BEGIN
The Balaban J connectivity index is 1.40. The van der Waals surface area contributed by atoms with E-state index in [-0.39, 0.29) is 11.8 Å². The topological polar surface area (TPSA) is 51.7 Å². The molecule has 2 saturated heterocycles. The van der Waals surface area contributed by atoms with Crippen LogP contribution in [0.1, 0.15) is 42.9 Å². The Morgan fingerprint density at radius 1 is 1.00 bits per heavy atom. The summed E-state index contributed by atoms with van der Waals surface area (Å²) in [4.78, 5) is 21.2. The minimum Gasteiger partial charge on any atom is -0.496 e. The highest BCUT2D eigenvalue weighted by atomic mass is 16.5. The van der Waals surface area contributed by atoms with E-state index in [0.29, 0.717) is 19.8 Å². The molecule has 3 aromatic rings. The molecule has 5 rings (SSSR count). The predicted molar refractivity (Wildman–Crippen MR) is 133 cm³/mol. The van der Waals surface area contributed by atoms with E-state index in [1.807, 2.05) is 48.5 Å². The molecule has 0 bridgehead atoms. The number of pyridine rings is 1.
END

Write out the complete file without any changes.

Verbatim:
The Balaban J connectivity index is 1.40. The van der Waals surface area contributed by atoms with E-state index in [-0.39, 0.29) is 11.8 Å². The topological polar surface area (TPSA) is 51.7 Å². The molecule has 2 saturated heterocycles. The van der Waals surface area contributed by atoms with Crippen LogP contribution in [0.1, 0.15) is 42.9 Å². The Morgan fingerprint density at radius 1 is 1.00 bits per heavy atom. The summed E-state index contributed by atoms with van der Waals surface area (Å²) in [4.78, 5) is 21.2. The minimum Gasteiger partial charge on any atom is -0.496 e. The highest BCUT2D eigenvalue weighted by atomic mass is 16.5. The van der Waals surface area contributed by atoms with E-state index in [0.29, 0.717) is 19.8 Å². The molecule has 3 aromatic rings. The molecule has 5 rings (SSSR count). The predicted molar refractivity (Wildman–Crippen MR) is 133 cm³/mol. The van der Waals surface area contributed by atoms with E-state index in [1.807, 2.05) is 48.5 Å². The molecule has 0 bridgehead atoms. The number of pyridine rings is 1.